For Sale By:Private Seller
Exterior Color: Blue
Model: Other Pickups
Number of Cylinders: 8
Trim: What trim
Warranty: Vehicle does NOT have an existing warranty
Drive Type: RWD
Coquille, Oregon, United States
We're pretty sure that any initial concerns Ford had about selling the redesigned Mustang in Europe have been lessened considerably, after the first 500 Euro-spec 2015 Mustangs were been reserved in just 30 seconds. Moreover, 9,300 people attempted to snag one of the coveted orders for the all-new muscle car. Yes, Mustang, you should do quite well across the pond.
The registration event was held during the UEFA (pronounced yu-eh-fa) Champions League Final between Real Madrid and Atlético Madrid.
"We knew there was huge excitement building for the new Ford Mustang coming to Europe, but the response during the UCL Final was overwhelming," said Roelant de Waard, VP of marketing, sales and service for Ford's European outfit. "It was a truly special way to kick off the Ford Mustang era in Europe."
The arrival of a new Ford Mustang means many things to many people, but not least of them is drag racers. The pony car has always been a mainstay of the drag strip, and the Ford Racing team aims to carry that reputation forward with this latest generation. So it cooked up a few basic modifications on three new 'Stangs and headed to the strips at US 131 and Milan Dragway to see what they could coax out of 'em.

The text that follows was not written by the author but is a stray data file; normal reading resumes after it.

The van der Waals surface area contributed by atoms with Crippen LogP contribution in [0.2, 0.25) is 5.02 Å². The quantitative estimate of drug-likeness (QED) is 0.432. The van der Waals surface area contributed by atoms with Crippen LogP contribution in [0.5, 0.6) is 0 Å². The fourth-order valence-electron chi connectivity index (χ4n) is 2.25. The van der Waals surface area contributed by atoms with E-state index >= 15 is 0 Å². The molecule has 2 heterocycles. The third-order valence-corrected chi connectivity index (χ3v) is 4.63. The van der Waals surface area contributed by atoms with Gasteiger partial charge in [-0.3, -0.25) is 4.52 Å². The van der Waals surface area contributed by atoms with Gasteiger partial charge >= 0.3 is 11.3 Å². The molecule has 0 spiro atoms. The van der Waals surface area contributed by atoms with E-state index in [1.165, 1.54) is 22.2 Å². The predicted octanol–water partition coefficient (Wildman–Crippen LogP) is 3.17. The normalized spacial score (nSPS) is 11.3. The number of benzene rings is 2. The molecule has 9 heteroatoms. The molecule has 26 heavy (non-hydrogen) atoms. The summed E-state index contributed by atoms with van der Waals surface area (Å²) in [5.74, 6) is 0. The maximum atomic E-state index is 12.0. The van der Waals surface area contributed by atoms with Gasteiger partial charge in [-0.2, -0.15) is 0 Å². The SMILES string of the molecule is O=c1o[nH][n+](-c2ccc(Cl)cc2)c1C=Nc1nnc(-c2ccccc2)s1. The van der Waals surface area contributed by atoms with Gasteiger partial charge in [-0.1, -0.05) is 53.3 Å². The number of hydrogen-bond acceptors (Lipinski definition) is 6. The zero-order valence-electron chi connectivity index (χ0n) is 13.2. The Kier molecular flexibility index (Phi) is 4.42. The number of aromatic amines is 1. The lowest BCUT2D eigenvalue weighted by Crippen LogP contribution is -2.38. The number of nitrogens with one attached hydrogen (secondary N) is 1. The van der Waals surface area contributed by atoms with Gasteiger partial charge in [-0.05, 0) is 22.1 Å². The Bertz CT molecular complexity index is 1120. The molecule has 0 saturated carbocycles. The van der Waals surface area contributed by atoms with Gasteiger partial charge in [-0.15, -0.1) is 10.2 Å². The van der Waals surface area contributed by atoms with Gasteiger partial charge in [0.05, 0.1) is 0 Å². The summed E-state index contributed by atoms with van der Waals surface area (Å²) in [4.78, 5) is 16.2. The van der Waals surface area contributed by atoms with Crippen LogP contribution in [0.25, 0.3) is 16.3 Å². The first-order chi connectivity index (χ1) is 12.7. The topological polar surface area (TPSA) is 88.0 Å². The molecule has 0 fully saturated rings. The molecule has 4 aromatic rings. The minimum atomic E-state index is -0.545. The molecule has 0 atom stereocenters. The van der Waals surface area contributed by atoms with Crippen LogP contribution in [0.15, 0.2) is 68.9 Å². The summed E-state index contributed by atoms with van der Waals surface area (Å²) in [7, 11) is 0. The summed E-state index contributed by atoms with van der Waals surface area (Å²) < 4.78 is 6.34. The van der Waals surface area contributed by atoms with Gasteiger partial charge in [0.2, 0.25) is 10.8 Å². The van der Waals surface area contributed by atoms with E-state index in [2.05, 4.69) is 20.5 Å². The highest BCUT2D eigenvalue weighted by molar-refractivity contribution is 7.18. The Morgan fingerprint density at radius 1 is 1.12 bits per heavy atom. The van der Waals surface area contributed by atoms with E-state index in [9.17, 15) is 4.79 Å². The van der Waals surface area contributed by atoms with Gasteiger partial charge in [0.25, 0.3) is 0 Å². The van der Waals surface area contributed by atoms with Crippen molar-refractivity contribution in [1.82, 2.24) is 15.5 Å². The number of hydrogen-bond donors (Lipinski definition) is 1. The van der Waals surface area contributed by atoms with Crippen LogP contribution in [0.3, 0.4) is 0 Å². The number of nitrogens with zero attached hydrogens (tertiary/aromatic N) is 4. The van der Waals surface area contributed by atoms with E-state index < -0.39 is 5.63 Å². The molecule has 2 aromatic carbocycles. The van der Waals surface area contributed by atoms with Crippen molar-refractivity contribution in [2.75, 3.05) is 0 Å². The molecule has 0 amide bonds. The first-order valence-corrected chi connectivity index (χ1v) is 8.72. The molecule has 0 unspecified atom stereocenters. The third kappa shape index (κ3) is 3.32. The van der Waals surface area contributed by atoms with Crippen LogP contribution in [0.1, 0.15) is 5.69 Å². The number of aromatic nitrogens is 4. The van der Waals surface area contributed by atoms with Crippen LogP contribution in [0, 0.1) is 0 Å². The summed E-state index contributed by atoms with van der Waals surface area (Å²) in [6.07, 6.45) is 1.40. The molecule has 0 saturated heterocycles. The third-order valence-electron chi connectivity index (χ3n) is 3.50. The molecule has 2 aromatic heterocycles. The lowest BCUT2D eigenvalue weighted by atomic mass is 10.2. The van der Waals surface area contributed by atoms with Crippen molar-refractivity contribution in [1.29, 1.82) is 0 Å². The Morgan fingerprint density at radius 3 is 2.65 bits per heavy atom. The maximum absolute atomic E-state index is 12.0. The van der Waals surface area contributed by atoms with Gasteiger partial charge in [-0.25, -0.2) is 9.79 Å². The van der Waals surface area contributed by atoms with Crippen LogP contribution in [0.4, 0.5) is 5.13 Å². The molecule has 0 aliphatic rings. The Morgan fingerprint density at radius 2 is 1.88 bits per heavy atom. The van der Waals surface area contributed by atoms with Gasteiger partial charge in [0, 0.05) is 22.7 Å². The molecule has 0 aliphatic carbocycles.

Impressively, the 5.0-liter V8 Mustang GT with a few modifications (but no forced induction) managed to clock a quarter-mile time of 11.77 seconds. Another Mustang GT fitted with a supercharger clocked a blistering 10.97 seconds. But just as intriguing was the modified EcoBoost model that, with only four cylinders and 2.3 liters of displacement, still passed the gates in just 12.56 seconds - nearly half a second better than expected. This with modification limited to a new subframe, half-shaft, drive shaft loops, exhaust, engine calibration, slicks, roll cage and bucket seat. Well done, boys.
The United States Patent and Trademark Office is a treasure trove for auto enthusiasts, especially those who double as conspiracy theorists.
Why has Toyota applied to trademark "Supra," the name of one of its legendary sports cars, even though it hasn't sold one in the United States in 16 years? Why would General Motors continue to register "Chevelle" long after one of the most famous American muscle cars hit the end of the road? And what could Chrysler possibly do with the rights to "313," the area code for Detroit?